Homeowners insurance covers some natural disasters, but you need to purchase separate policies if you want to be covered for floods and earthquakes.

In this article

What natural disasters are covered by home insurance?

There is no single insurance policy called natural disaster insurance, but home insurance policies can cover several types of natural disasters. The natural disasters covered by your home insurance depend on the type of policy you have. The most common homeowners insurance policy is called an HO-3, which includes protection from fires, hail, volcanic eruptions and some damage from tornadoes and hurricanes.

What natural disasters are not covered by home insurance?

Home insurance does not cover some natural disasters, but you may be able to buy separate policies for the ones that aren't covered. A standard home insurance policy doesn't cover the following natural disasters:

  • Floods
  • Earthquakes
  • Mudslides or landslides

How do insurance companies cover natural disasters?

Insurance companies do not categorize damage by the type of natural disaster, but by the peril. A peril is a hazard or event that can cause damage. For example, wind damage and flooding are both perils that can be caused by a hurricane. You may be able to add an endorsement that broadens the perils your policy covers.

Homeowners insurance typically covers wind damage, but not flooding, making wind a covered peril and flooding an excluded peril. That means your insurance doesn't cover every type of damage a hurricane can cause, but only some of the perils.

The reference table below shows the most popular home insurance policy types and the perils they cover.

Peril HO-1 HO-2 HO-3 HO-5 HO-6 HO-7 HO-8
Hail and windstorm
Frozen piping x x
Flood x x x x x x x
Earthquake x x x x x x x
Landslide and mudslide x x x x x x x

Most homeowners insurance policies cover damage from wind, hail, fire and lightning. Although many policies provide this coverage, they differ in the level of coverage. For instance, the HO-3 and HO-5 both protect your belongings from fire, but the HO-3 is an actual cash value policy, while the HO-5 is a replacement cost policy for your belongings.

It's important to note that homeowners insurance policies almost never cover floods or earthquakes. Many types of natural disasters can cause flooding. But because flooding is not a covered peril, your home insurance may not fully cover damage caused by some natural disasters.

States with the most natural disasters

Image of natural disasters that affect homeowners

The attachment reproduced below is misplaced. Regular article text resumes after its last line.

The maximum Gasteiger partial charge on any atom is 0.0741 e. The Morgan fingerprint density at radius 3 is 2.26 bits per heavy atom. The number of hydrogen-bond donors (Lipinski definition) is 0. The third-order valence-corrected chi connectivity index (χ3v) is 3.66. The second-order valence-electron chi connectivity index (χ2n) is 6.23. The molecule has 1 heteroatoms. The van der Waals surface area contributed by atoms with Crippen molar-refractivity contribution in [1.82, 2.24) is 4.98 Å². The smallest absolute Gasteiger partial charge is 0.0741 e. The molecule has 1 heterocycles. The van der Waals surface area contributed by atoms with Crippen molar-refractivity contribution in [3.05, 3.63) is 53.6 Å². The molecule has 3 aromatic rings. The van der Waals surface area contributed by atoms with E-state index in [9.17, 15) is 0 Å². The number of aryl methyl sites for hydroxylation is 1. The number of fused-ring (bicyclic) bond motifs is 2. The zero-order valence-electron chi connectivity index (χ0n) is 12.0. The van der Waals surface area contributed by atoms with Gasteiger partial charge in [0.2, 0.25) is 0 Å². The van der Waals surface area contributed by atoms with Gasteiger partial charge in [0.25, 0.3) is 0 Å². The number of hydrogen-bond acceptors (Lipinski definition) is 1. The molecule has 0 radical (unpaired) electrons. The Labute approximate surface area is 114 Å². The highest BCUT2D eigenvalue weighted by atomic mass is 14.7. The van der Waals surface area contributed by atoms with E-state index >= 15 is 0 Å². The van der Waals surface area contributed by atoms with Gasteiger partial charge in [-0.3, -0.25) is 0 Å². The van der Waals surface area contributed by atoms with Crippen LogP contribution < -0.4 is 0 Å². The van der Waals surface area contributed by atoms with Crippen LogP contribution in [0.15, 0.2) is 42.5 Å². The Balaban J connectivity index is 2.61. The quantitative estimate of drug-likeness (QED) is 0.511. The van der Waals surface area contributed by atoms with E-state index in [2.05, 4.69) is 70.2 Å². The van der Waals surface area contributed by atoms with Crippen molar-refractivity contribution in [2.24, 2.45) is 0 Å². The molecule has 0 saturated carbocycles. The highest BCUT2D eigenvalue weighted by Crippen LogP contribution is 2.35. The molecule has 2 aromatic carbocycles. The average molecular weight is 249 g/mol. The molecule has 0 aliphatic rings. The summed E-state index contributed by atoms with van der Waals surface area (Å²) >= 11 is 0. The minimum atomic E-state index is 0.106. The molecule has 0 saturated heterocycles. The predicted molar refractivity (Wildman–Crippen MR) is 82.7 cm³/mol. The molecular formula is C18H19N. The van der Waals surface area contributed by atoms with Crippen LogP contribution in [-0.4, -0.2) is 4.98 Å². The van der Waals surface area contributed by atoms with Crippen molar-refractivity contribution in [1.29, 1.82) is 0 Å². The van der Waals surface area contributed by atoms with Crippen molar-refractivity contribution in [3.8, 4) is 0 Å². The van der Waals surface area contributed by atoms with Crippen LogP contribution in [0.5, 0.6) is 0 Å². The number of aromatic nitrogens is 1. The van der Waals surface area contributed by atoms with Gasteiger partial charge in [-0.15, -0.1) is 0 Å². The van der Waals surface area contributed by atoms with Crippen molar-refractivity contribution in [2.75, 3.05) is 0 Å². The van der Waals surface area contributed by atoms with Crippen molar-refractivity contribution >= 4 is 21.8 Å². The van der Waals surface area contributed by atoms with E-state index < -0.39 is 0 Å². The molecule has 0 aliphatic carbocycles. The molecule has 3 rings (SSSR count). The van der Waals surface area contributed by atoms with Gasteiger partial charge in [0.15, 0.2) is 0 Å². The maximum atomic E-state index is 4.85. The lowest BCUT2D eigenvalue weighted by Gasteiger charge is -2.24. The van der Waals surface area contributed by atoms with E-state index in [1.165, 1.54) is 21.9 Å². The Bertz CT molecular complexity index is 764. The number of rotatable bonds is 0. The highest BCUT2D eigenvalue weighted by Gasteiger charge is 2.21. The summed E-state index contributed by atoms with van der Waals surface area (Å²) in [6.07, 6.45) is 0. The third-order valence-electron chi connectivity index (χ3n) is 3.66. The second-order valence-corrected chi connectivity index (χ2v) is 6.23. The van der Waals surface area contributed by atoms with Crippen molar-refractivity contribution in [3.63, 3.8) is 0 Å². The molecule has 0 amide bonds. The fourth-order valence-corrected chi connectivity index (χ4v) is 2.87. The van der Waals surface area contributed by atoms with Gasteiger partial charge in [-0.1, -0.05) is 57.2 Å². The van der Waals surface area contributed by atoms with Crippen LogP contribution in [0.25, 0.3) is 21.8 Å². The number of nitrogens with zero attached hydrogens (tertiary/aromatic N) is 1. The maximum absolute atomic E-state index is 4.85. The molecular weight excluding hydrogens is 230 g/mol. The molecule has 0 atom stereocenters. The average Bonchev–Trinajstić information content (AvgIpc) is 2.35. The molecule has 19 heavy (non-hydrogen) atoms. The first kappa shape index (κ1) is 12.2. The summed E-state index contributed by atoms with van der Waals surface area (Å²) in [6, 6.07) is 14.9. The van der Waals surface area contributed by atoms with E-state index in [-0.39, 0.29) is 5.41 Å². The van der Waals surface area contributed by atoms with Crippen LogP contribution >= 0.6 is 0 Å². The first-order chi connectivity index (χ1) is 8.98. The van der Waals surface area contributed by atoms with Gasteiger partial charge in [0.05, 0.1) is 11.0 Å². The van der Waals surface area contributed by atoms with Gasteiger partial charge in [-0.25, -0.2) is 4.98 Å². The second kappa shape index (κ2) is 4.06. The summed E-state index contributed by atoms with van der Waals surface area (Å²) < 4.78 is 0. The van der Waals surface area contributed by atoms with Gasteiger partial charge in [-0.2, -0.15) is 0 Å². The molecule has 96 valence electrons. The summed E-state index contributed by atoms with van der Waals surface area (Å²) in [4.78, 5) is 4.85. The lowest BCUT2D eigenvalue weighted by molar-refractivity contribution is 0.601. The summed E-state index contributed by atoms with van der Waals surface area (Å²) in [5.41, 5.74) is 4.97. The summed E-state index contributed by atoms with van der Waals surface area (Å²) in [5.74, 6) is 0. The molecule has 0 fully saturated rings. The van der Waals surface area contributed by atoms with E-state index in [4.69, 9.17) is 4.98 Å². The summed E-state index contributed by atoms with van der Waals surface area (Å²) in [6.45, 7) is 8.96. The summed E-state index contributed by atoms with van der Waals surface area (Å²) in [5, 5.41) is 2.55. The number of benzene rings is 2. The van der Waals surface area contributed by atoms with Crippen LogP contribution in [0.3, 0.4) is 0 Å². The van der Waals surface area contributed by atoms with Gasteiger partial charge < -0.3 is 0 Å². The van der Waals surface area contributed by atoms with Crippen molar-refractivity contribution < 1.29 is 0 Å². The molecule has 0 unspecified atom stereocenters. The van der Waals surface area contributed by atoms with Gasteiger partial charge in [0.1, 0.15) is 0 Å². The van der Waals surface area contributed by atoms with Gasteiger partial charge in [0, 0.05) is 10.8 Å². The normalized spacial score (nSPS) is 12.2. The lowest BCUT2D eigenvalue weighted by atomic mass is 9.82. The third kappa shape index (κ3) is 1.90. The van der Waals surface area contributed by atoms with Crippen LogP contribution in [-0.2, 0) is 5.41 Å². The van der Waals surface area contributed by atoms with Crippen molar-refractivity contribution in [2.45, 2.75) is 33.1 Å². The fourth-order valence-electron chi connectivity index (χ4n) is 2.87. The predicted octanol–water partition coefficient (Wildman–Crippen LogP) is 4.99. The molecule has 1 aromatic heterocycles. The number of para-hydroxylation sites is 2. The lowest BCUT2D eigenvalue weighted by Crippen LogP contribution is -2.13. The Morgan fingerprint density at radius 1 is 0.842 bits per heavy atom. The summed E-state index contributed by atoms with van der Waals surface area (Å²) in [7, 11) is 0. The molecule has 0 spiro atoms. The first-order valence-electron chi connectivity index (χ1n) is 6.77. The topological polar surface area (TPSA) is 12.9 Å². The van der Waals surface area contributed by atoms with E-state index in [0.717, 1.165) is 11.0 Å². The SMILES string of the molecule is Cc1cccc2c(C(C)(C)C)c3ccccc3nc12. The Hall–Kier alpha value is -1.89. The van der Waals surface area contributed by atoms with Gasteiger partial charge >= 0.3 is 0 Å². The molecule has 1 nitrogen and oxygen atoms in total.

Natural disasters are becoming more common. Our team of analysts looked at natural disasters nationwide going back to 1983 and found that the number of billion-dollar natural disasters has increased by 163% in the last 20 years.

Severe storms are by far the most common type of natural disaster. Over the last 20 years there have been 135 billion-dollar natural disasters caused by severe storms. That’s a 440% increase from the previous 20 years. Cyclones (hurricanes), floods and drought are the next most common natural disasters.

Disaster type 1983 - 2002 2003 - 2022 Increase
Drought 12 17 42%
Flooding 12 24 100%
Freeze 5 3 -40%
Severe storm 25 135 440%
Cyclone 21 38 81%
Wildfire 6 15 150%
Winter storm 11 9 -18%
Total 84 221 163%

Texas has faced more major natural disasters than any other state. Over the last 40 years, Texas has had 149 natural disasters, and 111 of them have happened in the last 20 years. Hawaii has had the fewest natural disasters. The Aloha State has had just one billion-dollar cyclone since 1981.

State Total events Cost
Alabama 100 $20B-$50B
Alaska 8 $2B-$5B
Arizona 31 $5B-$10B
Arkansas 83 $10B-$20B
California 45 $100B-$200B
Colorado 64 $20B-$50B
Connecticut 39 $5B-$10B
Delaware 32 $2B-$5B
Florida 74 $200B-$250B
Georgia 106 $20B-$50B
Hawaii 1 $5B-$10B
Idaho 31 $5B-$10B
Illinois 104 $20B-$50B
Indiana 83 $20B-$50B
Iowa 69 $50B-$100B
Kansas 83 $20B-$50B
Kentucky 77 $10B-$20B
Louisiana 87 $200B-$270B
Maine 15 $1B-$2B
Maryland 71 $10B-$20B
Massachusetts 36 $5B-$10B
Michigan 47 $5B-$10B
Minnesota 49 $20B-$50B
Mississippi 95 $50B-$100B
Missouri 96 $20B-$50B
Montana 32 $10B-$20B
Nebraska 54 $20B-$50B
Nevada 27 $2B-$5B
New Hampshire 18 $1B-$2B
New Jersey 59 $50B-$100B
New Mexico 35 $5B-$10B
New York 77 $50B-$100B
North Carolina 103 $50B-$100B
North Dakota 21 $20B-$50B
Ohio 84 $20B-$50B
Oklahoma 97 $20B-$50B
Oregon 39 $10B-$20B
Pennsylvania 90 $20B-$50B
Rhode Island 29 $2B-$5B
South Carolina 87 $20B-$50B
South Dakota 31 $10B-$20B
Tennessee 95 $20B-$50B
Texas 149 $200B-$340B
Utah 25 $2B-$5B
Vermont 16 $2B-$5B
Virginia 96 $10B-$20B
Washington 33 $5B-$10B
West Virginia 41 $5B-$10B
Wisconsin 51 $10B-$20B
Wyoming 28 $2B-$5B

Many states have seen staggering increases in major natural disasters over the last 20 years. Nationwide, nine states have experienced a 200% or more increase in natural disasters. Iowa has seen the largest increase in billion-dollar disasters over the last 40 years. The state had 12 major disasters between 1983 and 2002 and 54 major disasters between 2003 and 2022..

State 1983 - 2002 2003 - 2022 Increase
Alabama 29 69 138%
Arkansas 22 59 168%
Colorado 14 49 250%
Florida 26 47 81%
Georgia 27 78 189%
Illinois 20 81 305%
Indiana 17 63 271%